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Published on Jul 27, 2012
Nadia is a song about two lovers on opposite ends of the river. The song is almost like someone calling across the river. Based on a thumri, this track is about how the river has become the enemy as it is keeping the lovers apart.
Nitin's original version didn't have any bass but was electronica-heavy. For the Coke Studio @ MTV version, he has added the kasturi tilakam shloka in the beginning.
Composer & Producer: Nitin Sawhney Language: Hindi & Sanskrit Lyrics: Traditional (rearranged by Nitin Sawhney) Vocals: Nicki Wells & Ashwin Srinivasan Tabla: Vikaash Sankadecha Keys: Nitin Sawhney Flute: Ashwin Srinivasan Drums Jivraj Singh Bass: Mohini Dey Recorded by: Steve Fitzmaurice, Ashish Manchanda (Flying Carpet Productions, Mumbai), assisted by Thorsten Muller Mixed by Steve Fitzmaurice at the Pierce Rooms, London Mastered by Bunt Stafford Clark at the Pierce Rooms, London.
Song Synopsis: Kasturi tilakam Lalat patle Vashkh sthale kaustubham Na sakre luv motikm Kartale emm kare Kankanam Sarvange Sarvange Har chandanam sulalitam Kanthecha mukta pali Gopastri parihastita Vijaya De Gopal chhood mani
Nadiyaan Bairee Bhayrein (7) Bairee Bhayrein (3) Mora Sainyaan, Bulaa ve (2) Nadiyaan Bairee Bhayrein (3) Bairee Bhayrein (3)
Meaning of the song: Poet starts with a verse from a sacred book called Sri Krishna Karnamrita written by Saint, Lilasuka Bilvamangala. In the verse the Poet is sharing the beautiful vision of his Divine beloved, Lord Krishna. Poet says he wears musk (Kasturi, rare scent found in a Deer's naval) decoration on his forehead and adorns the rarest of all gems, called Kaustubha on his broad chest. His nose is decorated with the prettiest of ornaments made of fresh pearls, adding to his charm. His delicate wrists adorned with beautiful golden bracelets, holds his enchanting flute. His entire body is scented with fragrant sandalwood and his chest is decorated with the necklace made of many pearls. He is the handsomest man of all, and is always mesmerizing Gopis (his women friends) with his witty and divine charm. He is indeed the most precious of all, in the cowherds of Vrindavan.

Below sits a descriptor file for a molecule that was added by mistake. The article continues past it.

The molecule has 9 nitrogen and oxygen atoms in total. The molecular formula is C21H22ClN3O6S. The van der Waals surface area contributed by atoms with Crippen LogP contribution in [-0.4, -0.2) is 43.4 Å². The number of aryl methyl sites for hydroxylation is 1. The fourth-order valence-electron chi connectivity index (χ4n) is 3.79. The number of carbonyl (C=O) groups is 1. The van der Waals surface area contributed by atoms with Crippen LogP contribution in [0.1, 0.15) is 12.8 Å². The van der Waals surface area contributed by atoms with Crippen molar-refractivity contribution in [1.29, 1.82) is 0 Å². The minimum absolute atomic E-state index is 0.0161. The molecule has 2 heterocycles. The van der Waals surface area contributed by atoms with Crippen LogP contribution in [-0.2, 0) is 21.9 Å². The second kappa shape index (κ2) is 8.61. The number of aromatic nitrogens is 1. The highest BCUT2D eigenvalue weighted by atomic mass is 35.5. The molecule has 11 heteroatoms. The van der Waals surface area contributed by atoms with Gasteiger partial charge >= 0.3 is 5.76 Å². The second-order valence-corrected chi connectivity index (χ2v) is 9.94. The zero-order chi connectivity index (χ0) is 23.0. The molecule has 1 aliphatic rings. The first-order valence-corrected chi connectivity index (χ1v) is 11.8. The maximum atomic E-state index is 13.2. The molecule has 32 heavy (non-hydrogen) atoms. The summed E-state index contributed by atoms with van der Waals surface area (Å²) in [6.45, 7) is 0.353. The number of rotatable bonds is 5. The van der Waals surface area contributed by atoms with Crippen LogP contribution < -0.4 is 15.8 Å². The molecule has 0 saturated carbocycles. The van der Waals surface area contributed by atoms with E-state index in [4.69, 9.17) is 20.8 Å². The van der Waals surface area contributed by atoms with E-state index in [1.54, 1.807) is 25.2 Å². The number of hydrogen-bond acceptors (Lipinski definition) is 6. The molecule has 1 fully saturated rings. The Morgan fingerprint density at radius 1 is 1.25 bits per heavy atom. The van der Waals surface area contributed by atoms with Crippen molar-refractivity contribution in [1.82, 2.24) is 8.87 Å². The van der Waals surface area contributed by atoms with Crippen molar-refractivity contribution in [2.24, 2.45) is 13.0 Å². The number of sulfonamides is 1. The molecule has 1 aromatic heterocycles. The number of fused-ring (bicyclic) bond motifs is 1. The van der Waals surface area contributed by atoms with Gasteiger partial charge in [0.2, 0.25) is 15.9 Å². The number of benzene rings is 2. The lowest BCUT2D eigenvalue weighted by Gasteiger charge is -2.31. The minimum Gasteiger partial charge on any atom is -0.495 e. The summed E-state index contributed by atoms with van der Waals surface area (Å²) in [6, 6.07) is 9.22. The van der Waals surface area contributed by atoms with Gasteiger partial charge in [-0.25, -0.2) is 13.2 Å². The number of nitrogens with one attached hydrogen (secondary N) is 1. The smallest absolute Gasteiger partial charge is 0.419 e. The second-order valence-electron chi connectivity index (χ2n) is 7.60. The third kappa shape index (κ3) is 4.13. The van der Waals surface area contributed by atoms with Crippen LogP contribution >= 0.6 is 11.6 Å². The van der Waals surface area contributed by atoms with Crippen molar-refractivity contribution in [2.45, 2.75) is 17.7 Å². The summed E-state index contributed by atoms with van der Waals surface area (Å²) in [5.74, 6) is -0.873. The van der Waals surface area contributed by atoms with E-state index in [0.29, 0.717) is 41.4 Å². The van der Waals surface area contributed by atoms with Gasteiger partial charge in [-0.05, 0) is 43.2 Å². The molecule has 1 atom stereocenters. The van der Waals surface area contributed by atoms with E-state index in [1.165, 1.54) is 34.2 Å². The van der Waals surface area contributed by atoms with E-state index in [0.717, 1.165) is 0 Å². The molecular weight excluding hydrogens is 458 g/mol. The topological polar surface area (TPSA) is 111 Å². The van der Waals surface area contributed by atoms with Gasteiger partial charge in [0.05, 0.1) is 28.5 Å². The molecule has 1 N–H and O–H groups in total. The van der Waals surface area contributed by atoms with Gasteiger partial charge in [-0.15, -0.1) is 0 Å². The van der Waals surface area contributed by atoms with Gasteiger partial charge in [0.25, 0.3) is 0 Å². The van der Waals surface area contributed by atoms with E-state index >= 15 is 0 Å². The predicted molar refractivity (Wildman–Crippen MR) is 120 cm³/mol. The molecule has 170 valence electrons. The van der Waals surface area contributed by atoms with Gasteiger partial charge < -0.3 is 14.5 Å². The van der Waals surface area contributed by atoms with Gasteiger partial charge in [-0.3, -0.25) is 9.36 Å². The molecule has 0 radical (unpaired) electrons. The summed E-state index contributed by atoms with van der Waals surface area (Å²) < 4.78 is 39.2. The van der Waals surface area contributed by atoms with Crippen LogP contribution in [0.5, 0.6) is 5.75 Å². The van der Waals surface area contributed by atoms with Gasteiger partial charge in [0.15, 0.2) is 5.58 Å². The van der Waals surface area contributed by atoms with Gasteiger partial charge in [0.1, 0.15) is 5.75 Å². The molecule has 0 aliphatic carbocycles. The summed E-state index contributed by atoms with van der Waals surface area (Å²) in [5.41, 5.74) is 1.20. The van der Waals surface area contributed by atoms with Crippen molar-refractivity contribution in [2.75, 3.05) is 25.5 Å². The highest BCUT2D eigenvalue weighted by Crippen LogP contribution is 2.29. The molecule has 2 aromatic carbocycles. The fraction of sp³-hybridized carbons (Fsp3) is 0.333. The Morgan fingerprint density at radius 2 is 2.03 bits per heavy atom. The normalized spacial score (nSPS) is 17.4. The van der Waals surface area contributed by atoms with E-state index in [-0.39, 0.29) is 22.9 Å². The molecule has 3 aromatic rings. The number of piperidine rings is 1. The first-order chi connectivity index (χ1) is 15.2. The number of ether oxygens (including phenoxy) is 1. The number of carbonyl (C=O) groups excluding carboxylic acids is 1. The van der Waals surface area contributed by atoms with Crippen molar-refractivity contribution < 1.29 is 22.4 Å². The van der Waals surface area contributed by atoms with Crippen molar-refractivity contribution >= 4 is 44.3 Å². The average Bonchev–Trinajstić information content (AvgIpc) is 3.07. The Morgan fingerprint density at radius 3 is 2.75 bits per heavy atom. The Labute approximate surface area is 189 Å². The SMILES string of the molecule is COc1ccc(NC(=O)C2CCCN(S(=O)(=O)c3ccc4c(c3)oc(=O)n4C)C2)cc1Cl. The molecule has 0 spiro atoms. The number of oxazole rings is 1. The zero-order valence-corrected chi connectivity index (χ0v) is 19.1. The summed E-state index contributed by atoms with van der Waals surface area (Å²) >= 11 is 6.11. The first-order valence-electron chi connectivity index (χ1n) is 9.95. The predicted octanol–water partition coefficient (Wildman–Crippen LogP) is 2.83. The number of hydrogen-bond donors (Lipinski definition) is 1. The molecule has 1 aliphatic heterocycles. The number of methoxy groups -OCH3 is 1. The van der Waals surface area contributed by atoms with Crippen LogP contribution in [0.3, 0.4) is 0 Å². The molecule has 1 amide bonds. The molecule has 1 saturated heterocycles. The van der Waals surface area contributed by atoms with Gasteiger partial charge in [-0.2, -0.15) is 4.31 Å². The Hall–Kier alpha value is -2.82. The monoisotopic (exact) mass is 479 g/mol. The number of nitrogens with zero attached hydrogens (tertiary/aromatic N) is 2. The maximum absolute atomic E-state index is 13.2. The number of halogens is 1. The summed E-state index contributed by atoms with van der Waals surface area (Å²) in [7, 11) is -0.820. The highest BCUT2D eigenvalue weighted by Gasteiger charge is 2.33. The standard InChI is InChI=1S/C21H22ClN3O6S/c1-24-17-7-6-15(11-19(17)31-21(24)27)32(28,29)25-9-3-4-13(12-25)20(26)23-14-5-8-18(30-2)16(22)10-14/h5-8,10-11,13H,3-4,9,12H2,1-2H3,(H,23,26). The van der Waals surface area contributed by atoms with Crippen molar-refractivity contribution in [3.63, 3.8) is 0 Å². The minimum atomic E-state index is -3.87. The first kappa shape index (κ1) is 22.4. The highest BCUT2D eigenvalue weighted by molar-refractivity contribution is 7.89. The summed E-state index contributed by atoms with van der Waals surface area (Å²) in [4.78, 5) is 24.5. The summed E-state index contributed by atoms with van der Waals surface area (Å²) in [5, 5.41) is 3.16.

The song moves on to a repeated expression of separation, where the poet says even the rivers have become the enemy, an impediment to his union. Says that even though the call of his lover has come, but the world continues to conspire against him...